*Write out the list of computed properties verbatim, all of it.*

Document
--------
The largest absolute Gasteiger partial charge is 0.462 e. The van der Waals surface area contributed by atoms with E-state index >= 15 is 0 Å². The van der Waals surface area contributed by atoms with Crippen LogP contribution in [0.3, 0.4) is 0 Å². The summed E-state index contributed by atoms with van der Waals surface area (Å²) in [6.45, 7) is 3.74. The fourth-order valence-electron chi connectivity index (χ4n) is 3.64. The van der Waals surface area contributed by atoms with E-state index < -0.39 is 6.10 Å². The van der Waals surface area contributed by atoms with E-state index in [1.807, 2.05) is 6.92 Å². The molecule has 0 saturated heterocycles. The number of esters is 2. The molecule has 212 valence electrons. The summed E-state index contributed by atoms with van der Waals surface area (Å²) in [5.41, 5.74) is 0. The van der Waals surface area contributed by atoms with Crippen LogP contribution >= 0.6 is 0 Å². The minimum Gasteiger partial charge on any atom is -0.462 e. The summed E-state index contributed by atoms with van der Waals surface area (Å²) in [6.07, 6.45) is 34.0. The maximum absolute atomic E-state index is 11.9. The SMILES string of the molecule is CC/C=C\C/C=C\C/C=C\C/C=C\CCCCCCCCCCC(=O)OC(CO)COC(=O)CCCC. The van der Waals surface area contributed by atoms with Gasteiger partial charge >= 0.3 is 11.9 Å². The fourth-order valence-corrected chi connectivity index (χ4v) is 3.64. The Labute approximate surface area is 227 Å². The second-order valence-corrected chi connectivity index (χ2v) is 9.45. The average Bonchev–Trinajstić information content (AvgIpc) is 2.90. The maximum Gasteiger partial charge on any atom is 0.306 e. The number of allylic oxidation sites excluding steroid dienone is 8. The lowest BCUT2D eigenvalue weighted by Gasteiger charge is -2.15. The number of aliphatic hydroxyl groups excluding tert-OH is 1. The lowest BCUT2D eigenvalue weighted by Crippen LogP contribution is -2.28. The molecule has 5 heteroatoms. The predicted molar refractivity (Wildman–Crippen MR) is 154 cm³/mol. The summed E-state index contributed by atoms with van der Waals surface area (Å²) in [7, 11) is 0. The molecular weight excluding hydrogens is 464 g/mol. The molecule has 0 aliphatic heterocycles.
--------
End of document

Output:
The largest absolute Gasteiger partial charge is 0.462 e. The van der Waals surface area contributed by atoms with E-state index >= 15 is 0 Å². The van der Waals surface area contributed by atoms with Crippen LogP contribution in [0.3, 0.4) is 0 Å². The summed E-state index contributed by atoms with van der Waals surface area (Å²) in [6.45, 7) is 3.74. The fourth-order valence-electron chi connectivity index (χ4n) is 3.64. The van der Waals surface area contributed by atoms with E-state index < -0.39 is 6.10 Å². The van der Waals surface area contributed by atoms with E-state index in [1.807, 2.05) is 6.92 Å². The molecule has 0 saturated heterocycles. The number of esters is 2. The molecule has 212 valence electrons. The summed E-state index contributed by atoms with van der Waals surface area (Å²) in [5.41, 5.74) is 0. The van der Waals surface area contributed by atoms with Crippen LogP contribution >= 0.6 is 0 Å². The minimum Gasteiger partial charge on any atom is -0.462 e. The summed E-state index contributed by atoms with van der Waals surface area (Å²) in [6.07, 6.45) is 34.0. The maximum absolute atomic E-state index is 11.9. The SMILES string of the molecule is CC/C=C\C/C=C\C/C=C\C/C=C\CCCCCCCCCCC(=O)OC(CO)COC(=O)CCCC. The van der Waals surface area contributed by atoms with Gasteiger partial charge >= 0.3 is 11.9 Å². The fourth-order valence-corrected chi connectivity index (χ4v) is 3.64. The Labute approximate surface area is 227 Å². The second-order valence-corrected chi connectivity index (χ2v) is 9.45. The average Bonchev–Trinajstić information content (AvgIpc) is 2.90. The maximum Gasteiger partial charge on any atom is 0.306 e. The number of allylic oxidation sites excluding steroid dienone is 8. The lowest BCUT2D eigenvalue weighted by Gasteiger charge is -2.15. The number of aliphatic hydroxyl groups excluding tert-OH is 1. The lowest BCUT2D eigenvalue weighted by Crippen LogP contribution is -2.28. The molecule has 5 heteroatoms. The predicted molar refractivity (Wildman–Crippen MR) is 154 cm³/mol. The summed E-state index contributed by atoms with van der Waals surface area (Å²) in [7, 11) is 0. The molecular weight excluding hydrogens is 464 g/mol. The molecule has 0 aliphatic heterocycles.